Why Facebook can't cure – or cause – loneliness

Bethany Keeley-Jonker

I’ve been interested in the various discussions of social media and its effects on our social lives lately. The Atlantic, for instance, published a provocative cover headline recently: Is Facebook Making Us Lonely? Excerpts from Sherry Turkle’s recent book Alone Together inspire similar discussions.

My first impulse with these kinds of discussions is always to suspect declarations about how technology is ruining everything forever (though few make this argument quite so extreme). Some careful thought about history reminds us that people have always been lonely. According to Genesis, God created Eve because “it is not good for the man to be alone.” That companionship only lasts in perfection, though, until the fall. Loneliness is a common complaint in the Biblical laments. Different media, long predating the smartphone, had been used both as a salve for loneliness and ironically to sustain it. C.S. Lewis is frequently quoted saying, “We read to know we are not alone.”

What these examples remind me is that loneliness is a consequence of original sin. We’ll always struggle to connect with other humans, and perhaps technology that is designed to help us do that sometimes throws that failure into sharp relief. But we shouldn’t blame technology for the consequences of our sinful nature. Indeed, the question we should be asking is not “Does Facebook make you lonely?” or “Does your cell phone keep you from people who are nearby?” Instead, we should ask, “What are you doing to prioritize and nurture human relationships in your life?”

Loneliness is a consequence of original sin

I thought about this again last week with Facebook’s IPO. Many people joked about the high value the company was assigned and how someone could perhaps monetize “other ways I waste my time.” Though many of these jokes were funny, what surprised me about this was how easily Facebook time was dismissed as a “waste.”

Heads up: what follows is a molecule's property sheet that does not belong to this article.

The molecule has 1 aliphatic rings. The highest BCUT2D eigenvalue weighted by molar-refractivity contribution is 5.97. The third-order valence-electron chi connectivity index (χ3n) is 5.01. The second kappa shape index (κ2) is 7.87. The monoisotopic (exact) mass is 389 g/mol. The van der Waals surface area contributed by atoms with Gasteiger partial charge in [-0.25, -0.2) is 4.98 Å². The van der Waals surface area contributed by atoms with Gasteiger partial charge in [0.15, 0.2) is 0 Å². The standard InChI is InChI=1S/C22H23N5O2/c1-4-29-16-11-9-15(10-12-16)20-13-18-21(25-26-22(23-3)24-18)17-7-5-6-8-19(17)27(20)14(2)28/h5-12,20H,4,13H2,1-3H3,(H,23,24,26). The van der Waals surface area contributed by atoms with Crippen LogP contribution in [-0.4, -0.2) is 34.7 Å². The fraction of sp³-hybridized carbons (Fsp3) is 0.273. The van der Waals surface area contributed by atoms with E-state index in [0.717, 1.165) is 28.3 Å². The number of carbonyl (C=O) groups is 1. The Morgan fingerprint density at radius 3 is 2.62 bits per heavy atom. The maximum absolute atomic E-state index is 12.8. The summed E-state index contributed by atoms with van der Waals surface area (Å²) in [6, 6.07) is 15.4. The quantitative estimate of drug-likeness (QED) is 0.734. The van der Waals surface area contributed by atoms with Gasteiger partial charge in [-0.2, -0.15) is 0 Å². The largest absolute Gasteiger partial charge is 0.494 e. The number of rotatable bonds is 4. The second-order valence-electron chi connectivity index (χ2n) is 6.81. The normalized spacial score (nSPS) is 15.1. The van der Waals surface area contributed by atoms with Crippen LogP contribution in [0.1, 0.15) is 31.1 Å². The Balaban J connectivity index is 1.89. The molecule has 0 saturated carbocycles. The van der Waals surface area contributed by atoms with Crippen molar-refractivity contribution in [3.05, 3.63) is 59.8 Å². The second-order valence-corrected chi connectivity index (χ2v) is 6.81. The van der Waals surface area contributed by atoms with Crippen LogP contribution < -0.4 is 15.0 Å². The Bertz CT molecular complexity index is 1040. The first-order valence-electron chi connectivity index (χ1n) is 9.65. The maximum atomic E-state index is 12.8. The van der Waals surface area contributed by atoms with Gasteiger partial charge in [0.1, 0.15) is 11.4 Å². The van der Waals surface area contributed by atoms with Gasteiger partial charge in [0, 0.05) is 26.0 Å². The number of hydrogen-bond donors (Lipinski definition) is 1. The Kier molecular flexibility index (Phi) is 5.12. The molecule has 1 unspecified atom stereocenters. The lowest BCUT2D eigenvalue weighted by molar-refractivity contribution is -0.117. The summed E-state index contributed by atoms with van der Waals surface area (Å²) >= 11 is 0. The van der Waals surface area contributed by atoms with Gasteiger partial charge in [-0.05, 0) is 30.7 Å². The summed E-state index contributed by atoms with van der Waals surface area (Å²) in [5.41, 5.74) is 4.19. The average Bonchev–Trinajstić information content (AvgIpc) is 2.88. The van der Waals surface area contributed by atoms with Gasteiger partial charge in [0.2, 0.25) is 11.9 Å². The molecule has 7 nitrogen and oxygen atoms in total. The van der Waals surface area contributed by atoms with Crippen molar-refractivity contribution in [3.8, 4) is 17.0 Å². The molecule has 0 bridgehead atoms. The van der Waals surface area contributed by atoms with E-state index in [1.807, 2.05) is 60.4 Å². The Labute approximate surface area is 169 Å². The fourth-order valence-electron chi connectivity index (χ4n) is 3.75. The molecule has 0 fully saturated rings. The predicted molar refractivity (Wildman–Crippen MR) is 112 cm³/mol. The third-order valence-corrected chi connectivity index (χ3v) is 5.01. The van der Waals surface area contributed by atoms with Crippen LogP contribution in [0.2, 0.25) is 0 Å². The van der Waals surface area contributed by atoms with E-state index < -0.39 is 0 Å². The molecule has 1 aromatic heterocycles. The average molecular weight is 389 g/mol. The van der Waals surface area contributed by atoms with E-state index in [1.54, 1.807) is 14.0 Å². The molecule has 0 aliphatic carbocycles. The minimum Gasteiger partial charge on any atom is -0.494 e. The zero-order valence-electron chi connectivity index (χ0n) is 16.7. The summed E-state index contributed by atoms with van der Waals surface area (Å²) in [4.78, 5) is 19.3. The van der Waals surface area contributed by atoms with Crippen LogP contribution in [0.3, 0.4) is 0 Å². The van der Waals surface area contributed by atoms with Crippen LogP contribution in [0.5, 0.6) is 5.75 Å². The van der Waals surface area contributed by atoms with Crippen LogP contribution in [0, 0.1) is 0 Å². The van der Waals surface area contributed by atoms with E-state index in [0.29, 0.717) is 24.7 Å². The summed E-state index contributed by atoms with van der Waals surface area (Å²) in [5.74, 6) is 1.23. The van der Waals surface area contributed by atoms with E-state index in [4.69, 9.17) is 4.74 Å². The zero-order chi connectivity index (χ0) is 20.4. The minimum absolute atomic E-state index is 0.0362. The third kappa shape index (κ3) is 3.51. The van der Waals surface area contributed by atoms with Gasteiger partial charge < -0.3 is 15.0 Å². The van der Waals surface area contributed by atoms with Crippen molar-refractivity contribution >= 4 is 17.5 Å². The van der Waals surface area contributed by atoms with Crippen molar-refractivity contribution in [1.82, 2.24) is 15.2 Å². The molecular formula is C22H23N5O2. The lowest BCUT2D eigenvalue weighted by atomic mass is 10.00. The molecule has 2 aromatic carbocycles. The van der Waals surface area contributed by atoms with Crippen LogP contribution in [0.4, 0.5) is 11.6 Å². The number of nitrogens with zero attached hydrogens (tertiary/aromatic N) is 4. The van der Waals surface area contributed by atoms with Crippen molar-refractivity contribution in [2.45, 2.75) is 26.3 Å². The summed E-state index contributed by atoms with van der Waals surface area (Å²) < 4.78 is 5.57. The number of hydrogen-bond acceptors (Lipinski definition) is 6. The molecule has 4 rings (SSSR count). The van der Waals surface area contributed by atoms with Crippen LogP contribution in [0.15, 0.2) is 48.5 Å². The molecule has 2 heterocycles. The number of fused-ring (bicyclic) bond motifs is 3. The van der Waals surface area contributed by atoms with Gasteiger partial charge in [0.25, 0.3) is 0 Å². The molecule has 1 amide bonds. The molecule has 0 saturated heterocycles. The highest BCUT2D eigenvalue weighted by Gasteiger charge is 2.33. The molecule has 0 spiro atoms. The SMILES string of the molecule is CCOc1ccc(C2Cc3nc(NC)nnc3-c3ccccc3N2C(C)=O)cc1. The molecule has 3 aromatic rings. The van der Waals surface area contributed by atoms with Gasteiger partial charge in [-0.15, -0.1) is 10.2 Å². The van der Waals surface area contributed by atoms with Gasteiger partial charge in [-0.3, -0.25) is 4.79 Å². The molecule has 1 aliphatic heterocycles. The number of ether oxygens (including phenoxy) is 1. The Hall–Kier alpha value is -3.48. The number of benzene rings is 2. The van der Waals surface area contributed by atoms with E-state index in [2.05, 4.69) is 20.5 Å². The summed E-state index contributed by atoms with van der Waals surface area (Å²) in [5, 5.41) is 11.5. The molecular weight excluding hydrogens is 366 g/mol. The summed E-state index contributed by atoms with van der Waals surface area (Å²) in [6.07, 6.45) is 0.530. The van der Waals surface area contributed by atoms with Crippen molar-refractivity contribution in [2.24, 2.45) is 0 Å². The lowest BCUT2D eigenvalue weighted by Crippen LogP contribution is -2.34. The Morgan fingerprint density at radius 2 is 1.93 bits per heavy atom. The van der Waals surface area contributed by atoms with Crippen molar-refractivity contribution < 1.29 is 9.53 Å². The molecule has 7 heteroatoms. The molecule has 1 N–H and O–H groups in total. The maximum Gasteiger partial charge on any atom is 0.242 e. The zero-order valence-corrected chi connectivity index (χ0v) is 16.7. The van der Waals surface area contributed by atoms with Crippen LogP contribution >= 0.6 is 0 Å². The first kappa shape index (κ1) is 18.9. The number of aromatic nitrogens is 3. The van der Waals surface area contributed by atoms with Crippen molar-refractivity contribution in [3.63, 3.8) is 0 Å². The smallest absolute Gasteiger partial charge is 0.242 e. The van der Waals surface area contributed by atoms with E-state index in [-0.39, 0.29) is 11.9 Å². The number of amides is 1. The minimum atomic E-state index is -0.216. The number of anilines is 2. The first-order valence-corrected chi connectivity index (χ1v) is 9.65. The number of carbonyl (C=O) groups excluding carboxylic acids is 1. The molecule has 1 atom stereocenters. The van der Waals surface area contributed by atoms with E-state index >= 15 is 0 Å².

For me, spending time on Facebook reminds me about relationships I value and helps me to do small things to maintain them, like complimenting a friend, sending a message to check in or even making plans to see each other face to face. Sometimes a friend will link to an article that inspires a bit of discussion: the kind of relational activity I’ve arranged my career to emphasize. Sure, I do other things on the site that are less than noble: the occasional bout of Bejeweled or a shameless safari through the wedding photos of a friend-of-a-friend I have never met. However, I think we dismiss the relationship-building activities we do on Facebook at our peril. 

I think the temptation to blame technology for our isolation is so appealing because it provides us an easy solution: just quit. But I suspect if I did that I’d be harder to connect with, not easier.

It’s not a surprise that a better solution lies instead in God’s word, which is full of good advice for how to build and maintain relationships and features a perfect example: God Himself. A God who “sets the lonely in families.” A God who took pity on us in our sin and loneliness and decided to come spend some time with us in the flesh, and who sent His Holy Sprit to remain with us after He left. I’m not ready to move all my relationships online, it seems that flesh matters to God and to us, but I think God has demonstrated there is more than one way to connect with each other.

What Do You Think?

  • Are Facebook and other social media a cause or symptom of loneliness?
  • What has been the relationship between social media and loneliness in your own life?
  • What other Biblical models can you think of for combating loneliness?


Topics: Online, Culture At Large, Science & Technology, Technology, News & Politics, Social Trends